What does home feel like to you?

 

bristol clifton bridge

There are many places I have thought of as home, but Bristol has never been one of them. Even my university halls felt like home after only a few short weeks compared to the two years I spent in Bristol previously. I guess when I was growing up, everywhere I lived with my mum and my sister felt like home, but even from the age of six I would sit in my bedroom and dream up scenarios where I lived in a big city full of stimulation and things to excite me. Even when I was younger than that, and would watch the Taunton to London trains whizz past my bedroom window on dark and rainy autumn nights, I would long to be on them. Going somewhere, doing something.

Bristol never felt like it was going anywhere or doing anything for me. But it was behind me, anyway.

Then I came back here, from shiny Wimbledon. I came back to this city without a friend or money or a plan. I came back here because I was desperate. Not only to get out of London but to not be alone, to not live in this state of isolation that I had so neatly trapped myself into. So it was better, but it was still hard. It was hard not only because I felt like I had taken a step back in my life by moving to the place I had spent the last dregs of my childhood, but also because I was still just as lonely, just as isolated, and I was stuck in this life in my head that was all in the past and I was clinging onto it with my last finger and thumb and I was forgetting to live at all, wherever that may be.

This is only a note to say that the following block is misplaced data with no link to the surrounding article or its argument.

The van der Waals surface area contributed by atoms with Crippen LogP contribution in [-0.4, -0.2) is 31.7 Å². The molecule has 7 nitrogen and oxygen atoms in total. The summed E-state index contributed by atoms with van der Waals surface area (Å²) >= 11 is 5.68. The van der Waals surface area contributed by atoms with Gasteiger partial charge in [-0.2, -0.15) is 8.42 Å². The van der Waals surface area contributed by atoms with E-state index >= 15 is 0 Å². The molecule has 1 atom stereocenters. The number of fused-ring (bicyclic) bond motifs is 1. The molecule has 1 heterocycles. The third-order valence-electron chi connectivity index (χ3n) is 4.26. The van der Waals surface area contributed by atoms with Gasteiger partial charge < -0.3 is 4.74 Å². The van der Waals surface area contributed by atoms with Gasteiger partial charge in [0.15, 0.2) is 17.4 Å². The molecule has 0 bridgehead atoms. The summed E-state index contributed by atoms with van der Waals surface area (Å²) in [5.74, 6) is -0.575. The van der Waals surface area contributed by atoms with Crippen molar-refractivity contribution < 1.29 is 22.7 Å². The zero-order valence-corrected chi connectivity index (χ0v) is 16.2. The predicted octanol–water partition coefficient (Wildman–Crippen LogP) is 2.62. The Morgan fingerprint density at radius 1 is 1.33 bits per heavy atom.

And now it’s a year on and I’m still here. Not consciously, but I’m not desperate to escape either. I have people now, a routine, something to settle me but not enough to stunt me. It feels nice and each day feels easy for once. The plans make themselves and I live around them and in the moment and entwined in other people and how they feel. I still wouldn’t say that Bristol was home for me. I don’t spend enough time here even though it holds my address and parts of it are too layered in bittersweet memories for me to ever really feel fresh here. But what I’m saying now is, maybe instead of home being a place, I can be home wherever I’m with someone who makes me smile, looking out at the rain with a pot of peppermint tea and the noise and flow of a city, any city we happen to be in, blaring on in the background.

 

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